How did she know my name? Heart beating, I am drawn to enter her space. Inside the wagon, it is cool. For some reason my fear vanishes. I sense instinctively that this woman means me no harm. “Come sit down with me and we will look at what it is you wish to know.” Was she a fortuneteller, here to tall me my future?
I sit down opposite her at the small table. She smiles at me. “You have come to a crossroads Talia. You have allowed yourself to be persuaded to lead a life that you do not wish to have. You work at a job you do not enjoy, you are to be married to a man you do not love, you have shelved your dreams and forgotten what it is to be truly happy and content. You are to make a decision soon that could either let you continue with this life – or lead you away from all this.”
“You cannot tell me what is going to happen for certain?”
“Nothing is for certain Talia. In our lives we come across opportunities and we make choices. These choices impact on the type of life that we live. Soon you are going to make one such choice. I cannot see which way you will decide. I do see, however, that you feel stifled in your current life and that you desire the freedom of change.”
I look at her and remember all the frustration, stress and unhappiness that I had felt over the last two years. Her words do not surprise me.
“Would you like something to drink before I take you to where you need to be?”
“A glass of water would be good. I do admit I am a little lost. I’ve been wandering in these woods for a couple of hours.”
“The trees can be a little disorientating if you are not used to them. I will lead you out – though I do not wish for your friends to see me. Not everyone is as accepting of my lifestyle and appearance as you are.”
I enjoy my short time withe the gypsy woman. As promised she takes me to the edge of the woods and waves goodbye. As I walk up the track to where we were staying, I come across those who were walking from another part of the wooded area. Normally I would have ignored them and walked straight on. But at that moment I no longer wanted to be a city girl – I wished instead to enjoy the open friendliness of the people who lived in the countryside. Walking with them, I learn about their project to keep the woods safe from development. They tell me passionately about the loss of so many trees and ecosystems in the area. They want to make this woodland a nature reserve and, with the backing of local wealth, they intend to preserve it for many generations to enjoy. What they needed now was someone who would deal with the legal issues.
I go back to the city. But only to tidy things up. I work my notice and give the ring back to my fiance. I pack my boxes and leave behind all the trappings of corporate life. An opportunity came and I made a choice. A choice I have never regretted.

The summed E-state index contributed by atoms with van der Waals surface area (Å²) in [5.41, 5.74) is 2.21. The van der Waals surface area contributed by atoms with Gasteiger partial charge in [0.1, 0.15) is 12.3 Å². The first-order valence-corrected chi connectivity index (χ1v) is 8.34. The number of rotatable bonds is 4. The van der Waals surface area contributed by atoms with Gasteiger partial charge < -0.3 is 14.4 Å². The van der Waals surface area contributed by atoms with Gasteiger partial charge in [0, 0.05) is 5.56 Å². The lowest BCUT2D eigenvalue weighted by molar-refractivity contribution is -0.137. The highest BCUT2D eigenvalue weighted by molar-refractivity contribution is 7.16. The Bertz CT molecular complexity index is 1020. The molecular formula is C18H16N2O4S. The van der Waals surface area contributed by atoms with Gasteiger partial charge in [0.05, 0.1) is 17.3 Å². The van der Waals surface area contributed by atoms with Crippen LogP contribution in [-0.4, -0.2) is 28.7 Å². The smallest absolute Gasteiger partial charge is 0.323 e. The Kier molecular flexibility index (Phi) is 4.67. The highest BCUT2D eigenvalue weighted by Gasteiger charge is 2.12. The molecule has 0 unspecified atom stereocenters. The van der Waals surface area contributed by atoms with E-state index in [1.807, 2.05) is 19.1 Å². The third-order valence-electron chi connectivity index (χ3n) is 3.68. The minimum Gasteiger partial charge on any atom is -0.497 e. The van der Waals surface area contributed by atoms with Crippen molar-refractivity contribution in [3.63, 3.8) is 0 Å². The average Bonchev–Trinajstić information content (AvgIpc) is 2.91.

What choices have you made that you did not regret?
My childhood room was always a safe haven for me: a place where I could quietly immerse myself in the stories I loved to read; a place where I could spend time doing calligraphy and drawing; a place where I could practise mathematics and do my homework.
My parents helped me create this haven. I remember the time we spent searching for the right furniture in the second hand stores, entering store after store because I had not yet found that perfect wardrobe nor that matching dressing table. I wanted wood and something old-fashioned and what better place to find it than in places where people sent their unwanted furniture. We eventually found what I wanted. I loved the way the wood had been carved to create beauty; the way the varnished wood glistened and shone once it had been polished.
I chose the colour of my room as well, opting for my favourite colour of the moment: green. My parents and I painted the walls a hue of my chosen colour. I remember the round table I had next to my bedside. My mother had sewn a white tablecloth which she decorated with fabric paints. She spent time as well creating a duvet cover for me on the sewing machine. On my bedside table I placed my alarm clock and the books I was currently reading next to a pot plant. I enjoyed plants and had quite a few in my room. My desk was a polished brown with six drawers. I spent many hours happily seated on the chair with my feet settled on the bar underneath. The desk no longer graced the floor of an office and instead experienced the writing and doodlings of a teenage girl. The greens in the room and the browns of the furniture calmed me and made me feel that I was happy in my own space.
My bedroom was one of my favourite places to be during my childhood. I would often lie curled up on my bed with our cat, transported to worlds that authors took me. I was always happy that my parents had given me my own space and had allowed me to do with it what I wanted.
The fire burned brightly in the dark, warming those who sat around it. I moved closer to my love, getting warmth not only from the crackling wood but also from his arm that hugged me closer to him. I felt content sitting here in the dark with him and the others I had come to know in the last few days. The time away from the humdrum routine of work, work, and even more work had done me good in more ways than one. I had come to a decision about what it was I wanted to do – and with whom I wanted to spend my time. The long hikes each day, the whisper of the trees and the music of the insects had helped to calm my mind and set it free from the never-ending thoughts of doubt.
I would go back home and begin to pack up my childhood; say goodbye to the security of my past. I would leave, too, the job that sucked me into long hours in front of the computer with my ear attached to the phone. When I had taken the work on, I began as an idealist wanting to change the world and confident that I could. Years, however, had shown me that lack of money and resources created a never-ending battle against the slide into poverty and despair that so many experienced. Now it was time to be selfish. To care about only me.